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Is it possible

ok im a beginner at this havent even made one yet. but is it poosible to make a robot that picks up a coin identifies if its a penny nickel dime or quarter and places it in a buckket or conatiner… the robot would also keep trck of the money counted so far and at the end display it somehow. if this is possible to do could you tell me costs for it and possible tell me how it works. im not sure where to buy parts a parts list would be nice to… and how do i program stuff into the chip. thanks

Coin sorting is an interesting first project in robotics. It seems like it would require either some fancy sensors or a slick way to sort coins mechanically by size. Vending machines go by size and/or weight, but there are also inductive sensors that can tell the difference between coins that are very similar in those two respects, like American and Canadain quarters. Mechanical size sorting is probably the simplest way to go, but if you want a real robot to do this (and not just a digital coin sorter or a coin counting jar) you’re going to need to build something with a lot of moving parts, a few sensors, and a microcontroller to coordinate everything and keep and display the tally.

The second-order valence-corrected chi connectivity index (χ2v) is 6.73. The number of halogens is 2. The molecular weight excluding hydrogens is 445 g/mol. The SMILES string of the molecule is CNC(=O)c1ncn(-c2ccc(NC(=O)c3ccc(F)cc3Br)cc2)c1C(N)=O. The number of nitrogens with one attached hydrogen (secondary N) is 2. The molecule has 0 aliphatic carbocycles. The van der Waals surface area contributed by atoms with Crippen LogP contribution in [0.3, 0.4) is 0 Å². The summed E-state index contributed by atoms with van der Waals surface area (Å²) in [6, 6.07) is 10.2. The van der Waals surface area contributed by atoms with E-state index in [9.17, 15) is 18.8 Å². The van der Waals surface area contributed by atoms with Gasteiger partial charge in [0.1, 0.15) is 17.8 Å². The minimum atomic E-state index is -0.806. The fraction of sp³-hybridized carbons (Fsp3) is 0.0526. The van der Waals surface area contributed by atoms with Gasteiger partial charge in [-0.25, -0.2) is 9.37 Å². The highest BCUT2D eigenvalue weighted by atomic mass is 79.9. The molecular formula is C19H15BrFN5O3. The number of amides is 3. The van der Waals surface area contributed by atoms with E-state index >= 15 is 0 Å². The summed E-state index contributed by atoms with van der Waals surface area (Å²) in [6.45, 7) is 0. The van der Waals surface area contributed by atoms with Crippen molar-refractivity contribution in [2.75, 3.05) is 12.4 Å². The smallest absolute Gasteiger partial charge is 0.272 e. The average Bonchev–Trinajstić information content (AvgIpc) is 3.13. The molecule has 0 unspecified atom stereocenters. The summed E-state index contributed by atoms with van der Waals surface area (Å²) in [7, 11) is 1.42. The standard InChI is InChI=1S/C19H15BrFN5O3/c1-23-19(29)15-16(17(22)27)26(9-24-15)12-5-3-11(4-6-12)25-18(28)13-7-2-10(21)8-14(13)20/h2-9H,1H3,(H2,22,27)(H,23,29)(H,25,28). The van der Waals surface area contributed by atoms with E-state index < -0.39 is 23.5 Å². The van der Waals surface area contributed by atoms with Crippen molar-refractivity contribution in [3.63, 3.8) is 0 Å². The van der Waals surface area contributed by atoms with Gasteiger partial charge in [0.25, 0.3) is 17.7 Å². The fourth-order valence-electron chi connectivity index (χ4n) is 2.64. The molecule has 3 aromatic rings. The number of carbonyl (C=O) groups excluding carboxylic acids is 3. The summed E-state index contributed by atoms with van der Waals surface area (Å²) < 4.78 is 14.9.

Searching around a little it looks like Lego Mindstorms NXT sets are popular for coin sorter robot projects, like this one, and this one. The first one is, I think, a little nicer, and there’s a more detailed description of how it works here.

Personally I’m not a big fan of using NXT kits in, say, robotics classes/clubs/camps, since they use a Lego version of LabView (yes, National Instruments LabView) to write programs. Basically in LabView, instead of writing lines of code, you drag and drop icons that represent operations, then draw virtual wires in between them to direct the flow of the program. I guess it does fit with the building blocks style of Legos, but you miss out on the experience of writing in a real programming language. On the other hand (much as I hate to admit it) full LabView is used in a lot of, you guessed it, professional research laboratories. If you’re just getting started with robots and have no programming background, this is one way you might want to go. A Mindstorms NXT starter kit will cost you a couple hundred dollars, and you may need to pick up extra sensors that aren’t part of the starter kit.

Keep in mind that this is just one possible way to go. Where did you get the idea to build a coin sorter as your first robot?


Go to your local bookstore. Odds are really good that you will find a book on how to program the NXT using another computer language.